Froome pulls off unlikely stage victory

Tour de France yellow jersey holder Chris Froome accelerates to time-trial stage win ahead of Alberto Contador.

    Froome pulls off unlikely stage victory
    Froome claimed his third stage win of the race and now leads Contador by four minutes 34 seconds [AP]

    Chris Froome narrowly beat Alberto Contador to win the 17th stage of the Tour de France in a rainy time-trial and extend his overall lead on Wednesday.

    The British rider was slower than Contador on the first part of the undulating 32-kilometer (20-mile) course, from Embrun to Chorges in the French Alps, but gained time on the final section to finish nine seconds ahead of the Spaniard and clinch his third stage win of the race.

    Froome, who has also won two mountain stages, made up for last week when he was edged out by Tony Martin in the first time-trial on Stage 11. 

    This is incredible for me... This morning I thought to myself: 'OK, I'm ready to lose a bit of time because tomorrow will be very hard.' So I'm surprised to win

    Chris Froome, Yellow jersey holder

    "This is incredible for me,'' Froome said.

    "This morning I thought to myself: 'OK, I'm ready to lose a bit of time because tomorrow will be very hard.' So I'm surprised to win.''

    Bauke Mollema held second place overall for several stages, but Contador took his place with the Dutchman dropping to fourth.

    Joaquin Rodriguez finished the stage in third place, 10 seconds behind Froome - who is 4 minutes, 34 seconds ahead of Contador overall and 4:51 clear of Contador's Saxo-Tinkoff teammate, Roman Kreuziger. Mollema is fourth, 6:23 back.

    Froome, wearing an aerodynamic black helmet with a thick yellow stripe down the middle, coughed into his right hand as he prepared to start. When the five-second countdown finished, Froome puffed his cheeks and rolled down the ramp.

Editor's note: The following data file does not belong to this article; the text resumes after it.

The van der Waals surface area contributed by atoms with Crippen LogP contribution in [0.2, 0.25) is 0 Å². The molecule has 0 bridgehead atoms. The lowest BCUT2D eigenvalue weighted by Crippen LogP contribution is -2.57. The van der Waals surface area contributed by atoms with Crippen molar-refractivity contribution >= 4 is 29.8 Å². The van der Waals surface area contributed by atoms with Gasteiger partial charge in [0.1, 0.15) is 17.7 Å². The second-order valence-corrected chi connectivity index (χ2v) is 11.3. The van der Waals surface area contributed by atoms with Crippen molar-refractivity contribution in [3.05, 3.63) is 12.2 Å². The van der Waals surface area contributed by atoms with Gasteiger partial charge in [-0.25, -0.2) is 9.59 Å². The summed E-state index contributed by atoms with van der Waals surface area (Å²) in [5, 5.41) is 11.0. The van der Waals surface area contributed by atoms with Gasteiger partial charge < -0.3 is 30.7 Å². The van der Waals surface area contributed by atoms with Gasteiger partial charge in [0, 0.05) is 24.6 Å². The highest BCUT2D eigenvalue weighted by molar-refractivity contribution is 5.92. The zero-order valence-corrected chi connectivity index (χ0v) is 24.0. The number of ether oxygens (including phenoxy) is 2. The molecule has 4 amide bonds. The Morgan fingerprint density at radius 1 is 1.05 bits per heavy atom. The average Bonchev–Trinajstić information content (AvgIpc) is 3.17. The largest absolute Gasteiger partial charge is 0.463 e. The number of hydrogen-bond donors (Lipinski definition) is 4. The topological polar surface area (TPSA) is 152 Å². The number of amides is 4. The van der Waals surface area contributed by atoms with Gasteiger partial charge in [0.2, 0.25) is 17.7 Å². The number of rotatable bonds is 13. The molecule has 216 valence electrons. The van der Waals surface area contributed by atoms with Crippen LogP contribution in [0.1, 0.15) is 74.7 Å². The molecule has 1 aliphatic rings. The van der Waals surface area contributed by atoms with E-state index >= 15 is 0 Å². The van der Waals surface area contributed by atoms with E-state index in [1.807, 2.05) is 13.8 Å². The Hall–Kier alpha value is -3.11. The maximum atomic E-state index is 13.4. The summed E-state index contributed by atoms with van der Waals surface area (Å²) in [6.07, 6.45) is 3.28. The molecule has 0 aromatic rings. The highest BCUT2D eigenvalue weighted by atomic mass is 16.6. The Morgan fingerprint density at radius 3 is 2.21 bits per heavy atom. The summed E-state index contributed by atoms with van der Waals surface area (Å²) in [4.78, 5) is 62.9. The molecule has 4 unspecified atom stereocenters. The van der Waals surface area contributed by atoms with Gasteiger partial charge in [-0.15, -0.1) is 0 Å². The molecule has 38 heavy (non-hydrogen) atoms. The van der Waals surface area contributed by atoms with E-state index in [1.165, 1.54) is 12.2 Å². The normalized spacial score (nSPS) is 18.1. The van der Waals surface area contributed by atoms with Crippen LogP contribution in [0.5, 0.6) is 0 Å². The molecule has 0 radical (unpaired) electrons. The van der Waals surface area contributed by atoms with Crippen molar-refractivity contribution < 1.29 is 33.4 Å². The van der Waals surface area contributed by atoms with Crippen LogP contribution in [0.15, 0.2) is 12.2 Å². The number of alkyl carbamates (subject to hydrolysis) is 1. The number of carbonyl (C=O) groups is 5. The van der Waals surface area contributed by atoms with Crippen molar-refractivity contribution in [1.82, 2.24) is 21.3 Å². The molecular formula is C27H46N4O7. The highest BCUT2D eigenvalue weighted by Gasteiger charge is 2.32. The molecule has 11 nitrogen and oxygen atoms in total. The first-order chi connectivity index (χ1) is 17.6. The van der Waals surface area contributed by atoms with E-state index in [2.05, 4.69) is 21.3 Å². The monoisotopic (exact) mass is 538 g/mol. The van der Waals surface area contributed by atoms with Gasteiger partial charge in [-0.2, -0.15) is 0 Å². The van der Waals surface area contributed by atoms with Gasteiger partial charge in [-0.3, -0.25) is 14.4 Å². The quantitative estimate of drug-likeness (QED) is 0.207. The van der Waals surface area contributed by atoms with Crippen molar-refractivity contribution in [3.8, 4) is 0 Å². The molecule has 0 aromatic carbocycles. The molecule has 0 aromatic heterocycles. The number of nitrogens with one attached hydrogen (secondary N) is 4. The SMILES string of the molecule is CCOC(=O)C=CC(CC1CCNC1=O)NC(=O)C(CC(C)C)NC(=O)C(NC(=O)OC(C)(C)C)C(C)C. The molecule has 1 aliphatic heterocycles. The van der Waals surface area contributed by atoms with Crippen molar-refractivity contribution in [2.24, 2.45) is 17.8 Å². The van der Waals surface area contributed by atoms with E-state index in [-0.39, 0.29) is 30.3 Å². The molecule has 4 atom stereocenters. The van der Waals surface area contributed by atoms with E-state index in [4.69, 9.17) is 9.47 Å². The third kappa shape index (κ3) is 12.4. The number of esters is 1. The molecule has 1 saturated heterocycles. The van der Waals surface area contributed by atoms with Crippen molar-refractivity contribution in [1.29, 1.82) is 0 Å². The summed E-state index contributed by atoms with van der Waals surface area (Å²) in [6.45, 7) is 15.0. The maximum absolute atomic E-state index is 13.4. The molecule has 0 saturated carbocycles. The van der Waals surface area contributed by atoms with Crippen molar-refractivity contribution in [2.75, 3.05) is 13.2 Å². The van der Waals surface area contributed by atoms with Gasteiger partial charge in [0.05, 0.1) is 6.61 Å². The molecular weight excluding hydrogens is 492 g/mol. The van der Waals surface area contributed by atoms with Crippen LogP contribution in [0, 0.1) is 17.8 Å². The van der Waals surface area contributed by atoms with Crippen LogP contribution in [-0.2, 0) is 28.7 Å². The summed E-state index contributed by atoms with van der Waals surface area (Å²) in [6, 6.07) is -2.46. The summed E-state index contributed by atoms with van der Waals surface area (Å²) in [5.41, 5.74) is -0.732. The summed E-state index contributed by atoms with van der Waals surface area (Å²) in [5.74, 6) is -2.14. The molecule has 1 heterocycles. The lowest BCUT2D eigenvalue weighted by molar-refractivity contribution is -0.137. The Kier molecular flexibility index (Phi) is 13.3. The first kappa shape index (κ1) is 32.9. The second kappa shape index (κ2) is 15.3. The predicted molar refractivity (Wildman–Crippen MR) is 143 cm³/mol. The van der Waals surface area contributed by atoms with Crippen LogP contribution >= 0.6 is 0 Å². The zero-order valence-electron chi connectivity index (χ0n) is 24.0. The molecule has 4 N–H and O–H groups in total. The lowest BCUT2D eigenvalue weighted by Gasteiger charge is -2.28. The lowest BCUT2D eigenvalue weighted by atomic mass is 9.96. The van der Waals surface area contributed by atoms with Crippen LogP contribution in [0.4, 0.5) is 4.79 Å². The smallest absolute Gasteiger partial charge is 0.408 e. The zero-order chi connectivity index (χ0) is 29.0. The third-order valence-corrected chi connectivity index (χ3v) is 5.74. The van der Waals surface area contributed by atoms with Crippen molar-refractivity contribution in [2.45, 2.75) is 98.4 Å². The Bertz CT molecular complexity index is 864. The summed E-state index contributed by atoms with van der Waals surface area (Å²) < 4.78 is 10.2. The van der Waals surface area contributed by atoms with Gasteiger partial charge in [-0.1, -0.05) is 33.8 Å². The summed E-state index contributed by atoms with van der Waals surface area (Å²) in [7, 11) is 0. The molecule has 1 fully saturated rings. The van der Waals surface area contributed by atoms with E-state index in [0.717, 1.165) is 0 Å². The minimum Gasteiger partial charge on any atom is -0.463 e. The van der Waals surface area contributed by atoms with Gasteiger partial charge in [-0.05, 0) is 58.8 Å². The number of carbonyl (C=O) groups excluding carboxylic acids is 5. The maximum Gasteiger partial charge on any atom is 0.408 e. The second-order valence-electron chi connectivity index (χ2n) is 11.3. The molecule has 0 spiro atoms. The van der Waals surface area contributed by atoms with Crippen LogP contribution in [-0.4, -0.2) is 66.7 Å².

The day after narrowly avoiding a crash when Contador fell just in front of him on a long downhill, Froome started cautiously on a circuit that was slippery after some afternoon rain and featured two short, sharp climbs and two quick descents.

    "The first downhill was dangerous and very technical, so I didn't want to take any risks,'' Froome said.

    He was two seconds behind Contador at the first time split. The Spaniard was happy to take more risks and continued to open up a gap.

    Climbing the Alps

    It looked to be Contador's day, with Froome 11 seconds behind when reaching the top of the second climb.

    The Briton then started to claw back the deficit. Riders now have three grueling days of climbing in the Alps before Sunday's nighttime finish on the Champs-Elysees.

    Thursday's 172.5-kilometer (107-mile) trek from Gap to L'Alpe-Huez sees two HC ascents of L'Alpe-Huez - one of the Tour's most famed climbs. Both of the ascents are known as HC (Hors Categorie, meaning they are so tough they are considered beyond classification.

    Not only that, there is also a treacherously fast descent from the top of Col de Sarenne - which might make Froome a bit nervous after nearly falling on Tuesday.

    There are two more HC climbs and two Category 1 ascents on Friday, and Saturday finishes with an HC. 

    Wednesday's route ascended immediately for 6.4 kilometers (about 4 miles) up Cote de Puy-Sanieres, and the first descent featured several hairpins. After that there was a slightly longer uphill drag up Cote de Reallon, followed by a longer descent.

    "That's one of the hardest time-trials I've ever done,'' said Lieuwe Westra, who finished 17th.

    "I don't remember anything like it."

    Peraud peril

    American rider Tejay van Garderen, who was 10th, was relieved to finish the stage.

    "The entire course, any moment you could make a mistake and slip up - it wasn't just (at) one point,'' he said.

    "You had to stay calm and focused.''

    One rider was in trouble before the stage started.

    French cyclist Jean-Christophe Peraud went for a training ride in the morning and fell on a descent. He sustained a small fracture to his right shoulder but the team's medical staff deemed him fit to ride.

    His miserable day continued when he fell near the end, landing heavily on the same shoulder. He looked bewildered as he sat up on the road, and then clutched his arm as team members rushed to his aid.

    Mollema had a scare of his own near the end when he took a turn too fast and slammed into the barriers. Luckily, he was able to control the impact and managed to continue.

    As rain started to fall - a rare sight in itself on what has been a sweltering Tour - Arnold Jeannesson of France lost control and almost hit a metal barrier.



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